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Ferry terminal plan has rocky reception

The Keystone-to-Port Townsend ferry canceled 95 runs last year due to currents or fog. For those left waiting on the dock, the 30-minute crossing turned into at least a three-hour wait. For ferry captains, the run is a constant nightmare.

“That crossing is 25 minutes of bliss followed by five minutes of terror,” Capt. Jim Malde, Washington State Ferries port captain likes to say. He said piloting the 256-foot ferries into the narrow Keystone Harbor is a challenge, to say the least. They even have a name for it: “Shooting the hole.”

Capt. Tim McGuire, who operates the ferry on that run, agreed with Malde’s assessment.

“You have to really be focused for about five minutes,” he said. “I turn off all noise, and nobody talks.”

McGuire said in nine years on the run he has never run aground, although he said it’s not a matter of if, but when. He has been forced to make three landings in zero visibility — fog so thick he couldn’t see the front of the boat, let alone the looming dock full of cars and people.

“Your knees shake,” he said. After those kinds of landings he often climbs out of the wheelhouse to walk around the deck and calm down before the boat is loaded and it starts all over again.

Ferry officials cite Coast Guard records of about two groundings a year on the run. A grounding can be anything from touching bottom but still making the landing, to actually being stuck on the bottom, unable to move.

That happened two years ago, when the ferry Quinault ground to a halt near the shore of the Fort Casey campground. Their destination was in sight, but passengers were stuck on the boat for more than six hours before rising tides and a tug boat freed it.

Ferry officials say something needs to change.

Officials from Washington State Ferries held a public scoping meeting in Coupeville Tuesday night as part of the process of planning a new docking facility at Keystone. The meeting followed the completion of a feasibility study, for which public meetings were held locally two years ago.

While the 75-plus community members in attendance had many questions and concerns, the ferry officials had only two certainties to offer them: The old boats on the run will be replaced by larger boats, and Keystone Harbor is too small for them. Building new boats to fit the harbor is not an option.

“The fundamental principle is, smaller, specialized ferries don’t meet the needs,” Ray Deardorf, director of planning, said. “The location is driven by currents, beam and holding capacity.”

While reducing cancellations is one goal, the main incentive for updating the terminal is that the old boats need to be replaced with ones which are interchangeable on other routes.

Deardorf called the move an “economy of scale,” as the boats could be used throughout the system.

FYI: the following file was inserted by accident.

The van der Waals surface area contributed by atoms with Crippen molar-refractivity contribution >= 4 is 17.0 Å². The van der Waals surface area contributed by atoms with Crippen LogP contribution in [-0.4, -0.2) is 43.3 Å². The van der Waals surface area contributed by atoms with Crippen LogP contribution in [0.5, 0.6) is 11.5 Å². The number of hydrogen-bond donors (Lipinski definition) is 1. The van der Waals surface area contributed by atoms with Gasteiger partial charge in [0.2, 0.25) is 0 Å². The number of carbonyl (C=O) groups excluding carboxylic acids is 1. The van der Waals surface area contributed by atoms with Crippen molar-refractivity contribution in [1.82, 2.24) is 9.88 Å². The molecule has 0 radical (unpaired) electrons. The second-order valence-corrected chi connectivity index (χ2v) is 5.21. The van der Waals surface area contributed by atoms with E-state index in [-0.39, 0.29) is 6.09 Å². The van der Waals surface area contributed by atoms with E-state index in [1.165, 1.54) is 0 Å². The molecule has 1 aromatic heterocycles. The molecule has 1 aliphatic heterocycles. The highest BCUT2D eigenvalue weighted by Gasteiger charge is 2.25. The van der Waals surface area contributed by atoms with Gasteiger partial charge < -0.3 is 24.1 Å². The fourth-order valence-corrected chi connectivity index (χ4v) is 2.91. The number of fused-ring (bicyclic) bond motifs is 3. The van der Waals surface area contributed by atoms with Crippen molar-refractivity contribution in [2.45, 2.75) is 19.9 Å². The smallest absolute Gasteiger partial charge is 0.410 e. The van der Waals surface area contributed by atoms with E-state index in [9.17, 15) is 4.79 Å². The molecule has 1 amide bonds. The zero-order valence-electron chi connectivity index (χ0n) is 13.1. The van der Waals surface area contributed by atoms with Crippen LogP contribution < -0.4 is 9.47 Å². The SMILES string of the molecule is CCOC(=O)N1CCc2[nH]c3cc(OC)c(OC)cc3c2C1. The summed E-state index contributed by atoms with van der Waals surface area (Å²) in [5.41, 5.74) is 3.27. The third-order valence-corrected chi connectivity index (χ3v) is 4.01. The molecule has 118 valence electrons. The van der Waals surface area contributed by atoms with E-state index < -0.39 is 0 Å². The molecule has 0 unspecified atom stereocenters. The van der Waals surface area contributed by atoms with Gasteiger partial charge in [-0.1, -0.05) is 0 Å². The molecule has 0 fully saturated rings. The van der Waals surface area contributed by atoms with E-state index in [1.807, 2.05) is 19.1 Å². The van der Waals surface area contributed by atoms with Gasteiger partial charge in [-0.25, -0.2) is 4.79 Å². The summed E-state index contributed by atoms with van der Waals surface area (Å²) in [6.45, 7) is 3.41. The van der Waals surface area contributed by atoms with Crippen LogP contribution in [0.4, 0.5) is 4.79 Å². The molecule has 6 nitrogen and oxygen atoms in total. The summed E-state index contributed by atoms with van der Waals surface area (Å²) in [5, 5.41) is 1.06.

“We need to ensure a viable system going into the future,” he said.

The ferry system plans on replacing the 76-year-old steel electric ferries with the Issaquah Class or similar vessel. The bigger boat would hold 130 cars, while the current boats hold 90 cars.

Replacing the boats and updating the terminals both at Keystone and Port Townsend is estimated to cost $74 million.

Alternative landing sites offered

Three possible terminal alternatives were offered, including rebuilding the current harbor and dock; locating a new dock at the south end of Keystone Spit; and a third alternative, not publicly seen before, of locating a terminal at the south end of Admirals Cove beach.

Celia Schorr, Washington State Ferries community outreach coordinator, assured the audience that these were only suggested alternatives, and that they were willing to consider other options.

Marianne Edain, member of the environmental protection group WEAN, asked the ferry representatives how many of these “targets” they would be chasing.

“This is the kitchen sink,” Schorr responded. “We need to consider all alternatives during the scoping process.”

The goal, she said, was to move people and boats in an environmentally benign way.

Participants were most concerned with how any new terminal would affect Crocket Lake and its sensitive wildlife population.

Whidbey Island Audobon Society has expressed concern that if the current harbor is abandoned it will silt in, affecting the flow of water in and out of Crockett Lake.

Wendy Moon, a Fort Casey road resident, was one of those concerned about the lake.

“I’m concerned about the environmental degradation at Crockett Lake. We walk there a lot,” she said.

Renee Smith, a member of the pioneer Smith family, said it was essential to preserve the wildlife area.

“I don’t want to see Crockett Lake endangered. It’s extremely important as a wildlife habitat.”

Smith also noted that the “potholes” at the south end of Keystone Spit were important water fowl areas as well.

“We’ve taken so much away from the birds,” she said, “it’s time we gave something back.”

Project timeline given

Wherever the terminal is built or rebuilt, it won’t be happening anytime soon.

Dana Moreland, project manager, outlined the timeline for the project. After this initial scoping period, an environmental review of the options will begin, lasting through mid 2005. Another public comment period will take place in the spring of 2004, with the preferred preliminary alternatives selected by summer. There will be a third public comment period in early 2005, with a final decision expected by fall 2005.

After a year of design work and permitting, construction would start in late 2006 or early 2007, with completion and vessels on the route by June 2008.

“My challenge is to develop a project to meet that timeline,” Moreland said.

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